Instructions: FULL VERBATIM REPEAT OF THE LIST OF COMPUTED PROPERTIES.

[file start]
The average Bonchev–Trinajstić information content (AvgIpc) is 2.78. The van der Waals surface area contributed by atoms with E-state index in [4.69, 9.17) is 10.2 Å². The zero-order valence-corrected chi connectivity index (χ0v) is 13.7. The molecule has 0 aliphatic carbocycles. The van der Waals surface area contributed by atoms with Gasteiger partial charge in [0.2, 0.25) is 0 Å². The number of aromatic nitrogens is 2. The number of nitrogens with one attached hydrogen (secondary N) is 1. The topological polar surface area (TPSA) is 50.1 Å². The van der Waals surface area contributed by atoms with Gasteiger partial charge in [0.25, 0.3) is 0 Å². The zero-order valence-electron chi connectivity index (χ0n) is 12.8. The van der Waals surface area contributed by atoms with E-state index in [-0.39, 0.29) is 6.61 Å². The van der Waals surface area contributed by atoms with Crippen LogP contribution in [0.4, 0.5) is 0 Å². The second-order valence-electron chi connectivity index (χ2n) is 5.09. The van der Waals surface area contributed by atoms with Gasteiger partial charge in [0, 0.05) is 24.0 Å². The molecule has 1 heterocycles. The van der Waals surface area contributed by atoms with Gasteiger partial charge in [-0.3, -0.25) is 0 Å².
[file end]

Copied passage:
The average Bonchev–Trinajstić information content (AvgIpc) is 2.78. The van der Waals surface area contributed by atoms with E-state index in [4.69, 9.17) is 10.2 Å². The zero-order valence-corrected chi connectivity index (χ0v) is 13.7. The molecule has 0 aliphatic carbocycles. The van der Waals surface area contributed by atoms with Gasteiger partial charge in [0.2, 0.25) is 0 Å². The number of aromatic nitrogens is 2. The number of nitrogens with one attached hydrogen (secondary N) is 1. The topological polar surface area (TPSA) is 50.1 Å². The van der Waals surface area contributed by atoms with Gasteiger partial charge in [0.25, 0.3) is 0 Å². The zero-order valence-electron chi connectivity index (χ0n) is 12.8. The van der Waals surface area contributed by atoms with E-state index in [-0.39, 0.29) is 6.61 Å². The van der Waals surface area contributed by atoms with Crippen LogP contribution in [0.4, 0.5) is 0 Å². The second-order valence-electron chi connectivity index (χ2n) is 5.09. The van der Waals surface area contributed by atoms with Gasteiger partial charge in [0, 0.05) is 24.0 Å². The molecule has 1 heterocycles. The van der Waals surface area contributed by atoms with Gasteiger partial charge in [-0.3, -0.25) is 0 Å².